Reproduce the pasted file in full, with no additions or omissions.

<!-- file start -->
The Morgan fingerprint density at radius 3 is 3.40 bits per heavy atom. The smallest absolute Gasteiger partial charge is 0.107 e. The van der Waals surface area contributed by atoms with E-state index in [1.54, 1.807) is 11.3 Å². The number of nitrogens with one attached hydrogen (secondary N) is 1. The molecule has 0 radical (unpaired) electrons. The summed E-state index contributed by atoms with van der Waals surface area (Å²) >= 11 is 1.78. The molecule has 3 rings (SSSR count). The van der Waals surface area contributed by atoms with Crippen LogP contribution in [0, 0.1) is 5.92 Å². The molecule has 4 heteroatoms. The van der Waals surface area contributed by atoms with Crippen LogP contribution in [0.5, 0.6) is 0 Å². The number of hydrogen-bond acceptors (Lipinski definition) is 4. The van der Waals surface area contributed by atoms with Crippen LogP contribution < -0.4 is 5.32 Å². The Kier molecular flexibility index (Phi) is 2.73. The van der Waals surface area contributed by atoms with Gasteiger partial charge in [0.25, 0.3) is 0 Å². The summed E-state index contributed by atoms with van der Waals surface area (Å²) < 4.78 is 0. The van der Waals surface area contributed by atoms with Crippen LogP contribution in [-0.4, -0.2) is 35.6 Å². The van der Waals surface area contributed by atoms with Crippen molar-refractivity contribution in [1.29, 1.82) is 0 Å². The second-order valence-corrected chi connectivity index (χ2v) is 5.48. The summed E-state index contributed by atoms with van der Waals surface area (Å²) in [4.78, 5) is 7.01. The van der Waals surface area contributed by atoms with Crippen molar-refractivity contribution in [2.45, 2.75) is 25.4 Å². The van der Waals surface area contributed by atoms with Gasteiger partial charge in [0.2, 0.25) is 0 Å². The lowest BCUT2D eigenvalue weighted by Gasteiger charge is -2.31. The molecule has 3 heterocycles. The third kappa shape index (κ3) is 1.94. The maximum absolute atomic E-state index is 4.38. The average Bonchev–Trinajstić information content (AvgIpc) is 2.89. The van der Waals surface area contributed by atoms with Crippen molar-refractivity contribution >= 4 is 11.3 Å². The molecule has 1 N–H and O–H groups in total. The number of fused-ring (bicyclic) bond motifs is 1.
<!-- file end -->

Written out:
The Morgan fingerprint density at radius 3 is 3.40 bits per heavy atom. The smallest absolute Gasteiger partial charge is 0.107 e. The van der Waals surface area contributed by atoms with E-state index in [1.54, 1.807) is 11.3 Å². The number of nitrogens with one attached hydrogen (secondary N) is 1. The molecule has 0 radical (unpaired) electrons. The summed E-state index contributed by atoms with van der Waals surface area (Å²) >= 11 is 1.78. The molecule has 3 rings (SSSR count). The van der Waals surface area contributed by atoms with Crippen LogP contribution in [0, 0.1) is 5.92 Å². The molecule has 4 heteroatoms. The van der Waals surface area contributed by atoms with Crippen LogP contribution in [0.5, 0.6) is 0 Å². The number of hydrogen-bond acceptors (Lipinski definition) is 4. The van der Waals surface area contributed by atoms with Crippen LogP contribution < -0.4 is 5.32 Å². The Kier molecular flexibility index (Phi) is 2.73. The van der Waals surface area contributed by atoms with Gasteiger partial charge in [0.25, 0.3) is 0 Å². The summed E-state index contributed by atoms with van der Waals surface area (Å²) < 4.78 is 0. The van der Waals surface area contributed by atoms with Crippen LogP contribution in [-0.4, -0.2) is 35.6 Å². The van der Waals surface area contributed by atoms with Crippen molar-refractivity contribution in [1.29, 1.82) is 0 Å². The second-order valence-corrected chi connectivity index (χ2v) is 5.48. The summed E-state index contributed by atoms with van der Waals surface area (Å²) in [4.78, 5) is 7.01. The van der Waals surface area contributed by atoms with Crippen molar-refractivity contribution in [2.45, 2.75) is 25.4 Å². The van der Waals surface area contributed by atoms with Gasteiger partial charge in [0.2, 0.25) is 0 Å². The lowest BCUT2D eigenvalue weighted by Gasteiger charge is -2.31. The molecule has 3 heterocycles. The third kappa shape index (κ3) is 1.94. The maximum absolute atomic E-state index is 4.38. The average Bonchev–Trinajstić information content (AvgIpc) is 2.89. The van der Waals surface area contributed by atoms with Crippen molar-refractivity contribution >= 4 is 11.3 Å². The molecule has 1 N–H and O–H groups in total. The number of fused-ring (bicyclic) bond motifs is 1.